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Handbook of Research on Teacher Education in the Digital Age

Handbook of Research on Teacher Education in the Digital Age
Author(s)/Editor(s): Margaret L. Niess (Oregon State University, USA) and Henry Gillow-Wiles (Southern Oregon University, USA)
Copyright: ©2015
DOI: 10.4018/978-1-4666-8403-4
ISBN13: 9781466684034
ISBN10: 1466684038
EISBN13: 9781466684041


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Traditional classrooms are fast becoming a minority in the education field. As technologies continue to develop as a pervasive aspect of modern society, educators must be trained to meet the demands and opportunities afforded by this technology-rich landscape.

The Handbook of Research on Teacher Education in the Digital Age focuses on the needs of teachers as they redesign their curricula and lessons to incorporate new technological tools. Including theoretical frameworks, empirical research, and best practices, this book serves as a guide for researchers, educators, and faculty and professional developers of distance learning tools.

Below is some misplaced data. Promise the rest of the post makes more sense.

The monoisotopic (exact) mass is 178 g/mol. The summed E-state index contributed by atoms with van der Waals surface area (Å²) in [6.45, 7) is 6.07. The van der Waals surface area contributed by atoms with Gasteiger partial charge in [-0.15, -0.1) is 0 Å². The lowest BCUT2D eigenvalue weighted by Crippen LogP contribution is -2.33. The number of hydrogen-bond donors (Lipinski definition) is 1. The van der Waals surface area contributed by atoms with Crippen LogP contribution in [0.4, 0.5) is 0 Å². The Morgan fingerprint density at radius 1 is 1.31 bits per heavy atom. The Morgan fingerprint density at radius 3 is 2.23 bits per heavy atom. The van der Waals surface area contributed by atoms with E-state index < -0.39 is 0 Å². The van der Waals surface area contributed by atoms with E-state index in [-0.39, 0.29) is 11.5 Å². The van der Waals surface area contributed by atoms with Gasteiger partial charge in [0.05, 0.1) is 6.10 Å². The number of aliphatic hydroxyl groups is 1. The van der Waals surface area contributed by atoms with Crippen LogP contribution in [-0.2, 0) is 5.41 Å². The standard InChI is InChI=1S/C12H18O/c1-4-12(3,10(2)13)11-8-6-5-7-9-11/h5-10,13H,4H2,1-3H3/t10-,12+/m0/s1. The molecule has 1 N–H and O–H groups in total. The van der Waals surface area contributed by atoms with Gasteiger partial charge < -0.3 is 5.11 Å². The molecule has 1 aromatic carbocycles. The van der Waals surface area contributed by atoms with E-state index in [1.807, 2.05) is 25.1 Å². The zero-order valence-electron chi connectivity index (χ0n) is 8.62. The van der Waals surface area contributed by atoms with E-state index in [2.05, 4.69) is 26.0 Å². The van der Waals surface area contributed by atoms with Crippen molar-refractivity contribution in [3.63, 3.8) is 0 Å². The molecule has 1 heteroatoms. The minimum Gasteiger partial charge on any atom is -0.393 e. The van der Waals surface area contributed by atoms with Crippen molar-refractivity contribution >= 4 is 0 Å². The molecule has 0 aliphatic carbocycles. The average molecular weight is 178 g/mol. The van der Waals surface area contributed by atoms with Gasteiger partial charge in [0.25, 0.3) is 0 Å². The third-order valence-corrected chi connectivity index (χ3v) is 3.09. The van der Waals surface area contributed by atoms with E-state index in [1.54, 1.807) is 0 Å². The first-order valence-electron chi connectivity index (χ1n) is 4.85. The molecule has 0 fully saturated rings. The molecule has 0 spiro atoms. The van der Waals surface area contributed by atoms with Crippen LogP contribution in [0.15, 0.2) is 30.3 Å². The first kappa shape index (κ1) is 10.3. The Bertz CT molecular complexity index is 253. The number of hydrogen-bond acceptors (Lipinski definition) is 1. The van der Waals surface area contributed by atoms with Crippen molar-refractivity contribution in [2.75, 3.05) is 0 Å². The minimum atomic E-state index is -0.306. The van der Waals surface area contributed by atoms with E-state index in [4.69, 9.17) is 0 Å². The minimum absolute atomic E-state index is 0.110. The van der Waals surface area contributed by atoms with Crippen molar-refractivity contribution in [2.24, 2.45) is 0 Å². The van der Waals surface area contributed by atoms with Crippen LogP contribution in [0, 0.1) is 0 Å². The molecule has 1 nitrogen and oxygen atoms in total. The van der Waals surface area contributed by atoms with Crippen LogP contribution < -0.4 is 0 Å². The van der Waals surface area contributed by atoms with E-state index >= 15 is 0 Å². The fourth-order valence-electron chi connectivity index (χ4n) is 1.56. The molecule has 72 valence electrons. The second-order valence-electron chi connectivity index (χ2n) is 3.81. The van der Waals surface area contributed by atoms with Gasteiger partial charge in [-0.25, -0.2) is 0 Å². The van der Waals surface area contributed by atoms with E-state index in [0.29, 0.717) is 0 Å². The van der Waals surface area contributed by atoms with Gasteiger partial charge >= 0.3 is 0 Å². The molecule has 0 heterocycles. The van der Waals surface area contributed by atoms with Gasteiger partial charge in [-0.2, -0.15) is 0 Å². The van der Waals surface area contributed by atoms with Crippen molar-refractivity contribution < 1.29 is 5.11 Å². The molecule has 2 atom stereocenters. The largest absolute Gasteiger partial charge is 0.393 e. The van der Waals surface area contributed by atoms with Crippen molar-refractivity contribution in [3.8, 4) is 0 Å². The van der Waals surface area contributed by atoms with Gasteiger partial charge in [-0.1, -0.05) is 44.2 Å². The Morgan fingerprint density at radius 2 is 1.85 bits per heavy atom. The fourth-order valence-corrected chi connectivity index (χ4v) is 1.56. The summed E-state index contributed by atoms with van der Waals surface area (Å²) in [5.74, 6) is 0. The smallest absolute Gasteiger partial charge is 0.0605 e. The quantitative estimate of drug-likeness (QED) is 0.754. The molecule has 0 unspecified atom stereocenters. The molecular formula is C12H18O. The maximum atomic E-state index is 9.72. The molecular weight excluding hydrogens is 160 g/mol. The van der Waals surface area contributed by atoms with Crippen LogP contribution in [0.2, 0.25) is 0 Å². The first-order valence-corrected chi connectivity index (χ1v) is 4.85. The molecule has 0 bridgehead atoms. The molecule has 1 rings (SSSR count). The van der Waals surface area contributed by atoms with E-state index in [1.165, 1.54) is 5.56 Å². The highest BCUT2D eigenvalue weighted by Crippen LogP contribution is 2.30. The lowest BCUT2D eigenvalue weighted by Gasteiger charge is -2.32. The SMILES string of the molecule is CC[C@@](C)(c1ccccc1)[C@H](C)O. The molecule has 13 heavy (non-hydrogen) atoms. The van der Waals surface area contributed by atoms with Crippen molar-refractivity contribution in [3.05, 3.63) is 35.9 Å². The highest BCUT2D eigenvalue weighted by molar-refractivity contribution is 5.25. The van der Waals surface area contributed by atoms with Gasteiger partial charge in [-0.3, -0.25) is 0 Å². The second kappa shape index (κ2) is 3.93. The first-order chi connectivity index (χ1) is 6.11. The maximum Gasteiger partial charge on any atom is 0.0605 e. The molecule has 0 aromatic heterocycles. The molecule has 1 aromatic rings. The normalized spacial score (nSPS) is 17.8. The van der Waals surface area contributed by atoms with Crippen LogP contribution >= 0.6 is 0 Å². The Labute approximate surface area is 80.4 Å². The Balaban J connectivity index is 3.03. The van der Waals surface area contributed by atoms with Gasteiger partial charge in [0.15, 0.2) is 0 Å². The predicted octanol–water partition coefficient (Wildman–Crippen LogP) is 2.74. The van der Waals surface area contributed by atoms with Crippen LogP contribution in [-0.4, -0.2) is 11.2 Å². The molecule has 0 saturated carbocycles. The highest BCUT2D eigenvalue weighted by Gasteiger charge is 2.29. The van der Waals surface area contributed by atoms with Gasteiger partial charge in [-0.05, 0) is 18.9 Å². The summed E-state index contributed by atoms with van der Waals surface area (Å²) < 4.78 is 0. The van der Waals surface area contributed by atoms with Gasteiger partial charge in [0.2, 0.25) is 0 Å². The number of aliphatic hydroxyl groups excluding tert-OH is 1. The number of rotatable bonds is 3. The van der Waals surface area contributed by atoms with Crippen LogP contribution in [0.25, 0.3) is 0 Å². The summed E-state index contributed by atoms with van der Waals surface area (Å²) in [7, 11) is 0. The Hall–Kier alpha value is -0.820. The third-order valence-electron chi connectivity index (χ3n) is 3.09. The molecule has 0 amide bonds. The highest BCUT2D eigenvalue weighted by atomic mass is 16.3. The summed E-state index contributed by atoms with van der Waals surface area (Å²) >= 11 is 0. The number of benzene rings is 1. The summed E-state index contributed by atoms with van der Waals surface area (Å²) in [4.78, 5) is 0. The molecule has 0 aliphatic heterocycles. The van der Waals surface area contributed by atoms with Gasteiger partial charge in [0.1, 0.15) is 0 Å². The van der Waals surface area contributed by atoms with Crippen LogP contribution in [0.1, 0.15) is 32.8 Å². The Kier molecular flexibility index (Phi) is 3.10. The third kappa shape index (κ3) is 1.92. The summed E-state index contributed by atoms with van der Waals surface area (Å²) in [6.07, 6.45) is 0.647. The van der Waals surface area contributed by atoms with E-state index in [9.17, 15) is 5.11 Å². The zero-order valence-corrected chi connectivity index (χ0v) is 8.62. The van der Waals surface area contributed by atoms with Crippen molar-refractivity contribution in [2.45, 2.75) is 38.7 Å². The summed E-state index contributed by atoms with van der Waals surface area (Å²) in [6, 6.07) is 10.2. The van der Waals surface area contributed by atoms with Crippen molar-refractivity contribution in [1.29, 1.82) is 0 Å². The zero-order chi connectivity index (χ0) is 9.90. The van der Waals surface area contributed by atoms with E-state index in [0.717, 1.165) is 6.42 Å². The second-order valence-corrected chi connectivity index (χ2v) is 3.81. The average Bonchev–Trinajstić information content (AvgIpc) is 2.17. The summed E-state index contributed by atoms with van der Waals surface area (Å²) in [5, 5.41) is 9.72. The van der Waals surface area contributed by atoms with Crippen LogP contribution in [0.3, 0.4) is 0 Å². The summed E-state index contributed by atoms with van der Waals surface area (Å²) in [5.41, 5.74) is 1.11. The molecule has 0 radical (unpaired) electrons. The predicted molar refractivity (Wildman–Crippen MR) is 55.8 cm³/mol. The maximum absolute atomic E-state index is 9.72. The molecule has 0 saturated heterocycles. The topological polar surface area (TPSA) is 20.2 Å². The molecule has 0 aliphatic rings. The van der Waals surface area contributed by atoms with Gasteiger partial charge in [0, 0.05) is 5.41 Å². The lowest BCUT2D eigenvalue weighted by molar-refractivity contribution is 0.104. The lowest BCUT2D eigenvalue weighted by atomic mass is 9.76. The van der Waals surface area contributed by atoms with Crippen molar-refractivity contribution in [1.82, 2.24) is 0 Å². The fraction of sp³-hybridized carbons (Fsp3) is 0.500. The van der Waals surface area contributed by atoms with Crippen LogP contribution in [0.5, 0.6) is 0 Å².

Table of Contents


Author's/Editor's Biography

Margaret Niess (Ed.)
Maggie Niess has been at OSU since 1980 as a mathematics and science teacher educator with a specialty in integrating technology. She has been the Department Chair for Science and Mathematics Education (13 years) and Director of Teacher Education (3 years) for the College of Science. As a Professor Emeritus she has continued her research on the knowledge teachers need for teaching with technology and has recently focused on inservice teacher education through online educational environments.

Henry Gillow-Wiles (Ed.)
Henry Gillow-Wiles has both a Ph.D. in Mathematics Education and a M.S. in Mathematics from Oregon State University. His research centers on investigating the impact of online community of inquiry structures on teaching and learning. His most recent project focused on helping college level faculty redesign their courses to more fully engage first-year and first- generation students using a High Impact Practices structure to create signature assignments. With a student-centered pedagogical perspective, these vulnerable students were better able to transition to the tasks for college students. As part of sharing his research, he has edited several research compendiums and co-authored multiple peer-reviewed journals and chapters. In addition to delivering numerous conference presentations, he has served as the chair for the SITE math education SIG and the Internet officer in the American Education Research Association as for the SIG-TACTL (Technology as a Change Agent in Teaching and Learning).


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